James 4:13 Come now, you who say, “Today or tomorrow we will go into such and such a town and spend a year there and trade and make a profit”— 14 yet you do not know what tomorrow will bring. What is your life? For you are a mist that appears for a little time and then vanishes. 15Instead you ought to say, “If the Lord wills, we will live and do this or that.” 16 As it is, you boast in your arrogance. All such boasting is evil. 17 So whoever knows the right thing to do and fails to do it, for him it is sin.
I have been thinking about this passage over the past few days, and how it applies to living with severe chronic illness.
After my Johns Hopkins visits and new medication regimen, I had a little more energy. I was hopeful. I was grateful. I began to do more.
Three months have passed, and I am having to re-evaluate. Again. The heart (and now brain) symptoms that occur on exertion . . .still occur on exertion. I tested the limits with the renewed energy and the new medication. My condition has not improved. But the medication does help me to feel better when I don’t push the limits.
It wasn’t wrong to test the limits. The “wrong” is to now know what the limits are, and to refuse to accept God’s “no” answer. That is arrogance. That is knowing the right thing to do, and failing to do it.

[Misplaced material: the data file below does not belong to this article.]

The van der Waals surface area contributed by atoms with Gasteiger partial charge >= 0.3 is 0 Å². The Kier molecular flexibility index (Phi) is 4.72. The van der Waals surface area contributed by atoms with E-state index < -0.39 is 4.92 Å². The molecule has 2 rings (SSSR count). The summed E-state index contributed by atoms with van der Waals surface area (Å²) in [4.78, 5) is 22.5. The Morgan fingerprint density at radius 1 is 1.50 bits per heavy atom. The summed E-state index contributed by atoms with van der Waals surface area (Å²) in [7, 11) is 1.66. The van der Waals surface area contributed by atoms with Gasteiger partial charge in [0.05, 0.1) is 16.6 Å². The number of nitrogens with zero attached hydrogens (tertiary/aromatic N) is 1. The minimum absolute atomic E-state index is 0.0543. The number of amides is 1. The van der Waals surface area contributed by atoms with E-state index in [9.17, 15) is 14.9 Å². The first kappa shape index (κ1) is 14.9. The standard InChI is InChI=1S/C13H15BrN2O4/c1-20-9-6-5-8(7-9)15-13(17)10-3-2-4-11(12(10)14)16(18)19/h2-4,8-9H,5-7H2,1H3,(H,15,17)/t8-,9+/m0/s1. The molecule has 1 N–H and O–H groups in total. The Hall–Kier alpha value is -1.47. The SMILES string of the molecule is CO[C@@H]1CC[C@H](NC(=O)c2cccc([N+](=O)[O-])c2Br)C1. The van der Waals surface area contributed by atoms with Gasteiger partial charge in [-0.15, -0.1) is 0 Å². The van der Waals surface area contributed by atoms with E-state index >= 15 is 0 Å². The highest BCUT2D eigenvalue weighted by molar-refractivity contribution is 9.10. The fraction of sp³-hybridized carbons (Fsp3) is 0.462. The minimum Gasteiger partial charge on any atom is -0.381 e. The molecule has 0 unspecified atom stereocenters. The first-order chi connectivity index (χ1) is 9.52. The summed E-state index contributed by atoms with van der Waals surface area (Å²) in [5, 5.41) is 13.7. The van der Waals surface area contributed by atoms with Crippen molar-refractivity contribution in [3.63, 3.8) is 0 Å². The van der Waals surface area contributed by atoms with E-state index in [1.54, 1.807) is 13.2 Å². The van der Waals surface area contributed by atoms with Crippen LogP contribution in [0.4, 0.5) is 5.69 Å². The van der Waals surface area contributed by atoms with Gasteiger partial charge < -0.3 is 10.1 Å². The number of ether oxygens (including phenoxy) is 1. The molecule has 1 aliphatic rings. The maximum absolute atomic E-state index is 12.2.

So it is time to put away boasting and arrogance, and submit to God, saying, “Your will be done.” I will be restricting (again) my face-to-face group teaching/discussion time, in favor of more computer and online time. I will spend more time quiet, with my feet up and semi-reclined, and let my fingers and my keypad be my voice. I will continue to break up the tasks I must do into small “bites” throughout the day. I will refute the lie that I am “benched” or that God is displeased with me. He is not. He has work for me to do. But how and what is His choice, not mine.
I do appreciate those who pray for me. Continue to pray that I will be faithful. Continue to pray that I will do “all things without grumbling and disputing. . .” (Philippians 2). Continue to pray that I will be discerning as I find another new normal.